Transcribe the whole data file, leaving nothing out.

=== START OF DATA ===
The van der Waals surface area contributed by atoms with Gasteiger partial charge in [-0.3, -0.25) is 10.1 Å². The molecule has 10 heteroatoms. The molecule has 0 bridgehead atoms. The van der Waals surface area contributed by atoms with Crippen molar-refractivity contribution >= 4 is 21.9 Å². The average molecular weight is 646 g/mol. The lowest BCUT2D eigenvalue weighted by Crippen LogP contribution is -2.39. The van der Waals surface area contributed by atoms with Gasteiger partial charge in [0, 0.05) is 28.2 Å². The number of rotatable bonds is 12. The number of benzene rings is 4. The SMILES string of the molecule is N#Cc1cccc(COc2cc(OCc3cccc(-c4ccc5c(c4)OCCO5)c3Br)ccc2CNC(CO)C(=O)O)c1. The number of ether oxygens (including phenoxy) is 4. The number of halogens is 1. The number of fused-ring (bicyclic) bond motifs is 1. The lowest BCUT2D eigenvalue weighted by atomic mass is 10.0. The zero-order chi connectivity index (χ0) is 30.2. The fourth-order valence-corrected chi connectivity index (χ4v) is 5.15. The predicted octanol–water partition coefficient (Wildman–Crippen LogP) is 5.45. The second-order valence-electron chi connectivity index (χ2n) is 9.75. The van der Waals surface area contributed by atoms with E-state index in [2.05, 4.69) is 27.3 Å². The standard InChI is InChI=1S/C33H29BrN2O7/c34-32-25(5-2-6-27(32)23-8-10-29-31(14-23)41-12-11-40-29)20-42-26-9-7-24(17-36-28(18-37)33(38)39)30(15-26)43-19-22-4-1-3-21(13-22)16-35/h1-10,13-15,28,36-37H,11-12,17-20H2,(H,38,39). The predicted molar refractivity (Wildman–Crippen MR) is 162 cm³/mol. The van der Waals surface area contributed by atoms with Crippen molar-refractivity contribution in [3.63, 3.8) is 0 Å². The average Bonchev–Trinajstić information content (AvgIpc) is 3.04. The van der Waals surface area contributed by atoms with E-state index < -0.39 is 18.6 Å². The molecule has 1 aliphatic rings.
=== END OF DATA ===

The van der Waals surface area contributed by atoms with Gasteiger partial charge in [-0.3, -0.25) is 10.1 Å². The molecule has 10 heteroatoms. The molecule has 0 bridgehead atoms. The van der Waals surface area contributed by atoms with Crippen molar-refractivity contribution >= 4 is 21.9 Å². The average molecular weight is 646 g/mol. The lowest BCUT2D eigenvalue weighted by Crippen LogP contribution is -2.39. The van der Waals surface area contributed by atoms with Gasteiger partial charge in [0, 0.05) is 28.2 Å². The number of rotatable bonds is 12. The number of benzene rings is 4. The SMILES string of the molecule is N#Cc1cccc(COc2cc(OCc3cccc(-c4ccc5c(c4)OCCO5)c3Br)ccc2CNC(CO)C(=O)O)c1. The number of ether oxygens (including phenoxy) is 4. The number of halogens is 1. The number of fused-ring (bicyclic) bond motifs is 1. The lowest BCUT2D eigenvalue weighted by atomic mass is 10.0. The zero-order chi connectivity index (χ0) is 30.2. The fourth-order valence-corrected chi connectivity index (χ4v) is 5.15. The predicted octanol–water partition coefficient (Wildman–Crippen LogP) is 5.45. The second-order valence-electron chi connectivity index (χ2n) is 9.75. The van der Waals surface area contributed by atoms with E-state index in [2.05, 4.69) is 27.3 Å². The standard InChI is InChI=1S/C33H29BrN2O7/c34-32-25(5-2-6-27(32)23-8-10-29-31(14-23)41-12-11-40-29)20-42-26-9-7-24(17-36-28(18-37)33(38)39)30(15-26)43-19-22-4-1-3-21(13-22)16-35/h1-10,13-15,28,36-37H,11-12,17-20H2,(H,38,39). The predicted molar refractivity (Wildman–Crippen MR) is 162 cm³/mol. The van der Waals surface area contributed by atoms with Crippen molar-refractivity contribution in [3.63, 3.8) is 0 Å². The average Bonchev–Trinajstić information content (AvgIpc) is 3.04. The van der Waals surface area contributed by atoms with E-state index < -0.39 is 18.6 Å². The molecule has 1 aliphatic rings.